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PERSONAL TECH | MICHELLE JOHNSON

A free, easy alternative to Office

Hoping to get some work done on a recent train trip to New York, I kicked back, opened my laptop, and clicked on Microsoft Excel. Up popped a prompt asking for the original program disk. Same thing with Word and PowerPoint. Nothing would run.

Who the heck travels with their original program disks? I was dead in the water, left with nothing to do but play solitaire.

That evening, I went online from my hotel room and did a quick search for ''alternatives to Microsoft Office" that turned up an interesting option: OpenOffice. And it was free.

Most of us are so wedded to the idea that we have to use MS Office to be compatible with the rest of the world that we may be overlooking some interesting alternatives. If you're strapped for cash and don't use all of the high-end features available in MS Office, check out the alternatives.

Being out of the Office turned out to be a less painful experience than I'd imagined. OpenOffice, which includes a word processor, spreadsheet, presentation manager, and draw program, performed like a champ. It opened my half-finished PowerPoint file and Excel and Word docs without a problem.

OpenOffice's components -- Writer (word processor), Calc (spreadsheet), Impress (presentation), and Draw (illustration) -- were a breeze to use. Writer had all of my favorite features: automatic spell check, autocomplete, save to pdf and html.

Initially, it took a little getting used to, since the program's toolbars aren't exactly like that other office suite's, but it's easy enough to roll your cursor over a button to get a pop-up description of what it does. I also liked the vertical toolbar that appears along the left side of the screen, which offers access to functions such as search. The program offers to save files in its own proprietary format, but will save in MS Office-compatible formats.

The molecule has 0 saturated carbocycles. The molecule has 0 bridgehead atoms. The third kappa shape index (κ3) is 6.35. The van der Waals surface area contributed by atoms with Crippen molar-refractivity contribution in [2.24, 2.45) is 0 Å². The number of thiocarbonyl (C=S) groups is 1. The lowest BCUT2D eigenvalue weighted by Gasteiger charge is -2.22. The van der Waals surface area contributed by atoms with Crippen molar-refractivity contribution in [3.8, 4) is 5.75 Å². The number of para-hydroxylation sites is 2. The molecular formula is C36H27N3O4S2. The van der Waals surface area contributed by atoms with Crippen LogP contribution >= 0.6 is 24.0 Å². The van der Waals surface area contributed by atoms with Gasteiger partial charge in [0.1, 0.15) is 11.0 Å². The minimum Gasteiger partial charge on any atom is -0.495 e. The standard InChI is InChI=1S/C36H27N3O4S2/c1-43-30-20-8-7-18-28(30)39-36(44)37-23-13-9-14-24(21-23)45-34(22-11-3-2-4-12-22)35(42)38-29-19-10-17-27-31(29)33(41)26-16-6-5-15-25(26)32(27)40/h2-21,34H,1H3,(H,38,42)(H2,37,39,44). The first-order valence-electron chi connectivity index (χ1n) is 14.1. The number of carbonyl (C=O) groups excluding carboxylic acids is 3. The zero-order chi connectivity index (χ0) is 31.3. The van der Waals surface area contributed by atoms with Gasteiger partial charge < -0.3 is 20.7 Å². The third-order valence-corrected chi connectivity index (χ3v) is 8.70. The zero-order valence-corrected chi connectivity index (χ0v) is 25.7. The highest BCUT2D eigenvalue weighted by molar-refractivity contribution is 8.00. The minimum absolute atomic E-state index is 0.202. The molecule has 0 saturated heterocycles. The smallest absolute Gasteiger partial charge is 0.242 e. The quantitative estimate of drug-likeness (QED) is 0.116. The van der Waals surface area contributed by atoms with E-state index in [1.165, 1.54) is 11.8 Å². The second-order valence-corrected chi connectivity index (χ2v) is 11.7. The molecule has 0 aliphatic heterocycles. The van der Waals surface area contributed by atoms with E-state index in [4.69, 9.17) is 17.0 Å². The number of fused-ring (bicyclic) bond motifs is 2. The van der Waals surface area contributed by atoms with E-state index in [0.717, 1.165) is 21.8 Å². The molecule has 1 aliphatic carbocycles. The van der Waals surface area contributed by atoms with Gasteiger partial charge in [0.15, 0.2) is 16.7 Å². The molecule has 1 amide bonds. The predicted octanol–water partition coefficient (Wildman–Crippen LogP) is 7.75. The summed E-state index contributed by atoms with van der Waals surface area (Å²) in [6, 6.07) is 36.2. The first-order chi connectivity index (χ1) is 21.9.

OpenOffice has its roots in the Open Source software movement, a community of programmers and users who share information as they develop the product. There's a paid version of the program called StarOffice 7.0, a good deal at $79.99.

OpenOffice is available at openoffice.org. There are versions that run under Windows, Mac OS X, and Linux, among other platforms. It's available in more than 42 languages, from Arabic to Zulu. The download is free, or you can purchase a CD from various companies and organizations (prices vary).

Another free download, EasyOffice, offers the usual lineup, plus e-mail, contact management, a pdf creator, backup and ZIP utilities, database, and a lot more. The paid premium edition adds an even longer list of features, including voice recognition, instant messaging, and a file cleaner. The program, at www.e-press.com, claims to be compatible with MS Word, Excel, and Adobe PDF files.

A single user license for the premium version will set you back $29 for a download, $44 or $79 for CD delivery. The download is 94MB, so start it and go have a cup of coffee. You'll have to put up with a nag screen every time you launch the free version.

You may be wondering whether you need to uninstall MS Office to run these other programs. The answer is no. They'll coexist, but be aware that OpenOffice will change your file associations so that, for instance, when you double-click on a file with a .doc extension it will launch OpenOffice Writer, not Word.

After installation, I was astonished to see that the program dumped 42 icons into its Startup folder, including a bunch of shortcuts to setup files. When I clicked on one I discovered that the program had not downloaded all of its components to keep the download at 94MB. To get at the others (18, including a password manager, a web capture utility, and a graphics suite), you'll need to spend additional time downloading.

Commonly used components were there: word processor, presentation, spreadsheet. If you have a slow connection or don't want to spend the time downloading all of the program's components, order a CD.

Using EasyWord was, well, easy. I preferred EasyWord's attractive interface over OpenOffice's more utilitarian look. It's intuitive, and the toolbars are nicely organized. Creating a page from a template is pretty zippy. Click a button on the toolbar and choose budget, calendar, flier, and so on.

Text formatting options (bold, center, etc.) are where you'd expect them to be. Be aware that some features, such as the thesaurus and mail merge, are disabled in the freebie edition. The program did a nice job of EasyWord documents as pdfs, but required installation of a filter to work.

I was less impressed with EasyPresentation. When you start the program, a wizard steps you through creating a slide, adding text, graphics, and animations along the way. Advanced PowerPoint users won't be happy with EasyPresentation's rudimentary features.

I was unable to get the program to open a PowerPoint file. That feature required a separate download which crashed repeatedly.

Like EasyWord, EasySpreadsheet ran well and bears a passing resemblance to the higher-priced Microsoft product. It opened existing Excel files and was easy to use.

The bottom line: OpenOffice is a fine substitute for Microsoft Office if you're not a power user. While the suite is not as jam-packed as EasyOffice, it's stable and works as advertised.

Michelle Johnson is a freelance writer. She can be reached at mijohn@mail-me.com. 

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